Surveys taken in Oregon and in the country as a whole generally show strong support for immigration reform that would provide some sort of path to legal status for people in the country without citizenship. But the sanctuary issue is different.
It faced strong opposition from many California law enforcement officials and one independent poll in March showed voters strongly divided on the issue. A watered-down version didn’t pass until the final hours of the legislative session on Saturday, Sept. 16, 2017.
It’s still a long time until Oregon’s anti-sanctuary initiative could go before voters in November 2018. But there’s been plenty of early maneuvering around the issue.
Kendoll’s group was the first to take advantage of a new petitioning rule from Secretary of State Dennis Richardson that allows them to collect signatures while waiting for the ballot title to be finalized. Several groups are challenging Richardson’s rule. If they’re successful, it could put a major crimp in the petition drive.
Perhaps more crucially, critics of the measure are accusing Oregonians for Immigration Reform of having ties to white nationalism. They say the group has accepted aid from groups and individuals concerned about the changing racial composition of the country.
Kendoll denied that her group is motivated by racial animus.
“We’re going after people who are here illegally,” she said. “Their race, their ethnicity, their religion — anything — has nothing to do with it. It’s, ‘are you in our country legally?’”
That leads Kendoll to some hard-line views. She said the estimated 11 million people who entered the country illegally should leave, and she supports ending the program allowing those brought here as children to gain legal status. In addition, she backs legislation that would cut legal immigration by half over the next decade.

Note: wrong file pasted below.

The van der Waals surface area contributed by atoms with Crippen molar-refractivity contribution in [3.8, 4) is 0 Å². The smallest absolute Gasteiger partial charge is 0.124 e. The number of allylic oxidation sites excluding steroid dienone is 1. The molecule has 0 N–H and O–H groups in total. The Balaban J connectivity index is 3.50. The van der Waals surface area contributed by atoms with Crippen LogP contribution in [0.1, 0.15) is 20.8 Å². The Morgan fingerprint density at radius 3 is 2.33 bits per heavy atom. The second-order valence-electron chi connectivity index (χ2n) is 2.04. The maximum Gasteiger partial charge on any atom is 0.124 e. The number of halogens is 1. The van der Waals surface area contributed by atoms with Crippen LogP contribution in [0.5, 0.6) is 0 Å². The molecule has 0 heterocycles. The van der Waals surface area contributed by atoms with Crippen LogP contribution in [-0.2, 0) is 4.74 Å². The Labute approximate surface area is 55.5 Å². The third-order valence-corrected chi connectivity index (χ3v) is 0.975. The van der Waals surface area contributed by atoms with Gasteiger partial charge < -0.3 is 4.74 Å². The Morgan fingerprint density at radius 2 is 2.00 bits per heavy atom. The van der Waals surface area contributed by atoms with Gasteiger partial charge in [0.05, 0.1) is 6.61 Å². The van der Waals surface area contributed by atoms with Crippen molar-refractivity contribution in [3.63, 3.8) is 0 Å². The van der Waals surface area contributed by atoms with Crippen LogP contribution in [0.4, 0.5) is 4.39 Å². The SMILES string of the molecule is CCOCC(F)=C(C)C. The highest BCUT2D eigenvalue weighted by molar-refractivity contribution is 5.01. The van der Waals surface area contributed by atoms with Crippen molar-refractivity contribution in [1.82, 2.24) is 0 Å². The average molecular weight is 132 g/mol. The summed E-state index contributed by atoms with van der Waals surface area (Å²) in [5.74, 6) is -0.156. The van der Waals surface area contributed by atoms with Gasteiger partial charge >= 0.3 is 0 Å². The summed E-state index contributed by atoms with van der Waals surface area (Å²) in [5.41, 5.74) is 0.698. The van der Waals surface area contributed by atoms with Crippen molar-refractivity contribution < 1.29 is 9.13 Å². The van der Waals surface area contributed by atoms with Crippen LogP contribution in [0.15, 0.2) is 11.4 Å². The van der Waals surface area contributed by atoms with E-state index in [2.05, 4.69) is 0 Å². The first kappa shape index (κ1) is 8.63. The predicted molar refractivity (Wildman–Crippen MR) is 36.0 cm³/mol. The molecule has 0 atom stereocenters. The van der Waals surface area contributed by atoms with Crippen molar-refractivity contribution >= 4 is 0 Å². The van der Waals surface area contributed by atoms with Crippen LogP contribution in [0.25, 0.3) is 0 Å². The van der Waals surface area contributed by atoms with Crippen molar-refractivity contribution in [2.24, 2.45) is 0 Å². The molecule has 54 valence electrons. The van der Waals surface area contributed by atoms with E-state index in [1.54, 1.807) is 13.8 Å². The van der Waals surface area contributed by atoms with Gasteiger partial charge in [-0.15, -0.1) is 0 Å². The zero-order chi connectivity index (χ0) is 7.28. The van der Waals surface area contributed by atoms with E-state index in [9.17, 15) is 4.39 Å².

“When you allow such a large number of people to immigrate legally,” she said, “assimilation is more difficult because they tend to clump together and not assimilate.”
The sanctuary issue provides a hot-button path toward that goal.
At the Oregonians for Immigration Reform booth, volunteers displayed the mugshot of Sergio Martinez and called him their “poster boy.”
He’s the man accused of sexually assaulting a 65-year-old woman after being released from the Multnomah County Jail despite being frequently deported. Focusing on this one extreme example infuriates opponents.
If Oregon’s 30-year-old sanctuary law is repealed, the result would likely be a patchwork of local policies. Counties and cities would be able to decide on their own how or if they wanted to limit their involvement with federal immigration enforcement.
The initiative needs 88,184 signatures by next July to qualify for the ballot. Kendoll isn’t saying how many signatures they’ve collected so far.